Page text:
Abstract/Summary Coral disease represents one of the many challenges facing coral reefs, and is a contributing factor to the overall decline in coral reef health worldwide. An increase in disease frequency, outbreaks and the emergence of new diseases has fuelled much concern over the impact of coral diseases and subsequently prompted research into their possible causes. Our understanding of putative coral pathogens has lagged behind the emergence of coral disease as a major threat to the health of coral reefs. The Great Barrier Reef (GBR) is the largest contiguous reef in the world, and is still regarded as one the healthiest and best managed coral reef ecosystems in existence today. Despite this, the frequency of coral disease has begun to increase sharply over the past decade, prompting researchers to focus on the aetiology, causal factors and ecological impact of coral disease within the Great Barrier Reef Marine Park (GBRMP). This PhD thesis focused on two distinct disease elements: brown band (BrB) and white syndrome (WS). These two diseases affect corals within the GBRMP, yet their microbiology and ecology is largely unknown. The research project investigated the microbiology and ecology of WS and BrB affecting acroporids, using culture-dependent and independent methods to characterise the microbial community associated with healthy and diseased corals and identify putative coral pathogens. The lifecycle and diurnal cycles of BrB ciliates were also explored to gain a greater understanding of the effect of these ciliates on coral health. Ecological surveys were carried out at Heron Island sites commonly used for the collection of corals to ascertain the prevalence and significance of these diseases in the context of laboratory results. Surveys at five sites revealed a mean prevalence of 8.11% of tabular acroporids affected by WS, which is consistent with previous studies. BrB revealed a much lower prevalence of less than 0.04%. Bacterial 16S rRNA gene clone libraries were constructed from Acropora hyacinthus samples derived from a healthy control colony, and a healthy section and lesion border of a WS affected colony. Distinct shifts in the microbial community and partitioning between the lesion border and healthy section of the diseased colony were observed. In addition, the healthy section of the diseased colony displayed a different microbial community to the control colony, supporting previous data that a microbial shift occurs preceding visible signs of infection. A number of bacteria from the healthy section of diseased coral shared close sequence affiliations to a number of Vibrio spp., including potentially pathogenic Vibrio species. Sequences retrieved from the lesion border of WS affected Acropora hyacinthus were dominated by Pseudoalteromonas spp., although these species have not been previously implicated in coral disease. The coral disease BrB is characterised by the presence of a brown ciliate band and these ciliates have been identified as a new species belonging to the class Oligohymenophorea, subclass Scuticociliatia. Within BrB-affected Acropora muricata, numerous filamentous, coccoid and rod bacteria were observed to be closely associated with the ciliate band, but absent in coral tissue adjacent to the typical brown band. It is unknown whether the bacteria associated with the mass of ciliates are the primary pathogens, a food source for the ciliates or simply opportunistic pathogens. Several isolates retrieved from BrB corals were tested for their pathogenicity in controlled infection trials using Acropora muricata. The preliminary results identified at least two isolates of interest (CC1 and HB-8). However, the results of a replicated infection trial failed to conclusively identify the bacteria as the causative agents of this disease. The findings from the cross-infection trials and ecological surveys suggest that BrB is an infectious but not highly contagious coral disease. This study revealed important aspects of both WS and BrB that were previously unknown. The research carried out has built a greater understanding, and a platform for future research directed at understanding key processes involved in these coral diseases. This research has highlighted the need for ongoing infection trials in diseases, even when a pathogen has been identified. The discovery of possible key bacterial species involved in WS and BrB warrants further research aimed at understanding the mechanisms in which bacteria may affect the coral holobiont. In conclusion, this research has further supported the notion that corals are a complex community with bacterial, animal and protistan partners, which when disturbed may see one or several of the previous benign partners becoming pathogenic. In a rapidly changing climate, this conclusion is consistent with the idea that coral diseases are on the rise due to changing environmental circumstances disturbing the balance between these interdependent partners.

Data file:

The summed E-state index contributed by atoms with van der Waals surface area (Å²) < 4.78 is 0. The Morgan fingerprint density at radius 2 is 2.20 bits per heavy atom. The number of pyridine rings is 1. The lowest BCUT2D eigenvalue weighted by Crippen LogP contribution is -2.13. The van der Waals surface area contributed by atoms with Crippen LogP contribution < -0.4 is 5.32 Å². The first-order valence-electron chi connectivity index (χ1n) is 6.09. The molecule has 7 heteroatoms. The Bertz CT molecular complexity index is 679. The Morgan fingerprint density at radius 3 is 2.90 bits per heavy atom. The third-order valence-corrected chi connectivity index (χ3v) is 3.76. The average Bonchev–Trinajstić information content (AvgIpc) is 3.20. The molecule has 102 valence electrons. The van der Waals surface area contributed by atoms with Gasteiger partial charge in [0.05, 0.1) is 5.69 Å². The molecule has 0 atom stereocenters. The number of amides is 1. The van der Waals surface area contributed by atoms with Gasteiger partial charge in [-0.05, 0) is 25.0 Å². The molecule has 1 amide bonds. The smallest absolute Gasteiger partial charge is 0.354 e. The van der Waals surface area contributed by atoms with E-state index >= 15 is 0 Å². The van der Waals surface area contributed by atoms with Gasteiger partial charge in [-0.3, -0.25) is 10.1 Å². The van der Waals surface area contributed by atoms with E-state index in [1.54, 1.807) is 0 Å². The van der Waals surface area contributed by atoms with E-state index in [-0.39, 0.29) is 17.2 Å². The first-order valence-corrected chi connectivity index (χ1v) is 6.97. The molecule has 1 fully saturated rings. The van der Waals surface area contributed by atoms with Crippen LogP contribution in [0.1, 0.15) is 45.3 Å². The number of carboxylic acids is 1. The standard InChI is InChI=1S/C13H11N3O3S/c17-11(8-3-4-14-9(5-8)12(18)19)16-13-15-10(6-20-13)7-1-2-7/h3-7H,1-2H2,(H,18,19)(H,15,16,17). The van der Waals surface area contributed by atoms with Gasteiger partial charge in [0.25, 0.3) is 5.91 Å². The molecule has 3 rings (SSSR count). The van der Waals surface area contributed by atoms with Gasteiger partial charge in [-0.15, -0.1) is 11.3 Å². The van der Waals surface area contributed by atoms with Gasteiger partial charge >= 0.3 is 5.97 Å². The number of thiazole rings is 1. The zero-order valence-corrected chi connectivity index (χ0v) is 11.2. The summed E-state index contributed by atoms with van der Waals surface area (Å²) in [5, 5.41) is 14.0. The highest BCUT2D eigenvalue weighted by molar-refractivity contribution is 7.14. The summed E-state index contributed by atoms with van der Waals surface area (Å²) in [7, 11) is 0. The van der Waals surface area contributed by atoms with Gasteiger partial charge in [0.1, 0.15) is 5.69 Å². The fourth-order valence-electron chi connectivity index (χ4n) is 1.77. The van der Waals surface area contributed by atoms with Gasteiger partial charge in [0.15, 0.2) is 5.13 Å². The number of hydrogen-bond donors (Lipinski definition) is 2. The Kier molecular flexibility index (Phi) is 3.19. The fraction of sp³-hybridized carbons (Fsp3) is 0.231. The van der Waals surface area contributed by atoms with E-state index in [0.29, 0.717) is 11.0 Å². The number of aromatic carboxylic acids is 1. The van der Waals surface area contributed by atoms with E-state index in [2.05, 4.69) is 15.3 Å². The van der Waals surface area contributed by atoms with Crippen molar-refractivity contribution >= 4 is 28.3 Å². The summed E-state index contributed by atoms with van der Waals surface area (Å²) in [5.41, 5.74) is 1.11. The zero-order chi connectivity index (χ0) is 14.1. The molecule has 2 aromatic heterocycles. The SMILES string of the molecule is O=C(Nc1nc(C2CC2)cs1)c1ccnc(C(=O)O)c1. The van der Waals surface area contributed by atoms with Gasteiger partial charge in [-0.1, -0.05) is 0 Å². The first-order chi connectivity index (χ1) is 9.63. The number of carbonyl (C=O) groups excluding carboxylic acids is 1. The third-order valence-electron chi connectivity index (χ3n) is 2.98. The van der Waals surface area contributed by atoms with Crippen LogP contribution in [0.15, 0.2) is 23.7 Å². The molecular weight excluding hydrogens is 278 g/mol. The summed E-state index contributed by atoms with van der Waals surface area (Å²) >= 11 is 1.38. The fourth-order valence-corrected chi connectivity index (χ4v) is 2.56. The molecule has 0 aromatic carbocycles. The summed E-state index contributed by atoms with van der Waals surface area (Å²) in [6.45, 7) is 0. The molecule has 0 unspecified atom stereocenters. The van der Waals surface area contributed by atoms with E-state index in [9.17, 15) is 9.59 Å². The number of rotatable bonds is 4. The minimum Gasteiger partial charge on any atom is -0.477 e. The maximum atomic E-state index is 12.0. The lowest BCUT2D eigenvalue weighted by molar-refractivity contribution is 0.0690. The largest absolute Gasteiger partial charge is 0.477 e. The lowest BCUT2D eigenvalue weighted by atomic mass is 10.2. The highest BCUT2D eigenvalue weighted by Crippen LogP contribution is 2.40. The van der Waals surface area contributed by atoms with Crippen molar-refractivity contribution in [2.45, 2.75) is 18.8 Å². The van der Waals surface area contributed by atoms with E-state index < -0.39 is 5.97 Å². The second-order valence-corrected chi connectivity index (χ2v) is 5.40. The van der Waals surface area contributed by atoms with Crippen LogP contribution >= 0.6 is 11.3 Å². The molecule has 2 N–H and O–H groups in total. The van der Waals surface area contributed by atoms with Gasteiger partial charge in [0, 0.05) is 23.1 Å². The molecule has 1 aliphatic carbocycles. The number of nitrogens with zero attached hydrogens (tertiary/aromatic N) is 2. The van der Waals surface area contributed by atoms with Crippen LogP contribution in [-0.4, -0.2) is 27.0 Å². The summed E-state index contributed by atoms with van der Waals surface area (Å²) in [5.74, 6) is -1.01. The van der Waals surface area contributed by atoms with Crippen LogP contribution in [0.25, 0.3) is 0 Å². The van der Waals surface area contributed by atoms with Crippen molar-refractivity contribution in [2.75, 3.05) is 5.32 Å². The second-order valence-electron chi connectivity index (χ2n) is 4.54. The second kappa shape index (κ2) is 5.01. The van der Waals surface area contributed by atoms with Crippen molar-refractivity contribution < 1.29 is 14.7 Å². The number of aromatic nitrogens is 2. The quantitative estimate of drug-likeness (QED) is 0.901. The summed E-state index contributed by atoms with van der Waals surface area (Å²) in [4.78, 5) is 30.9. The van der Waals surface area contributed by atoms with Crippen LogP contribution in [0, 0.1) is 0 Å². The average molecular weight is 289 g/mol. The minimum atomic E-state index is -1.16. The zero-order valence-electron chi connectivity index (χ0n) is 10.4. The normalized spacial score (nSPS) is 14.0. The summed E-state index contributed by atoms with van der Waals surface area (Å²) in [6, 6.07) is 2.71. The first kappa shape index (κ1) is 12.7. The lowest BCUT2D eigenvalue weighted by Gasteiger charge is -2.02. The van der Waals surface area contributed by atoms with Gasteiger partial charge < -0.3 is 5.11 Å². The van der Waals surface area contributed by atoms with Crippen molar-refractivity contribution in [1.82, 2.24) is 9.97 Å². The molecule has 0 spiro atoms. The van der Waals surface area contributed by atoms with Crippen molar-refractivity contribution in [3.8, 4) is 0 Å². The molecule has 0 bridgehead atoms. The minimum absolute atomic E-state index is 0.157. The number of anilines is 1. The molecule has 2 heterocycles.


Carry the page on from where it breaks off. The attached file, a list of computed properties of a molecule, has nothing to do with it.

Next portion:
Keyword brown band
ciliate
coral disease
ecology
microbiology
white syndrome
16S rRNA genes
Additional Notes 17, 35, 39, 45, 49, 60, 61, 65, 73, 85, 89, 91, 94, 96, 100, 102, 115-116, 120, 124-128, 140, 165

 
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Created: Tue, 08 Jun 2010, 12:10:38 EST by Miss Meegan Henderson on behalf of Library - Information Access Service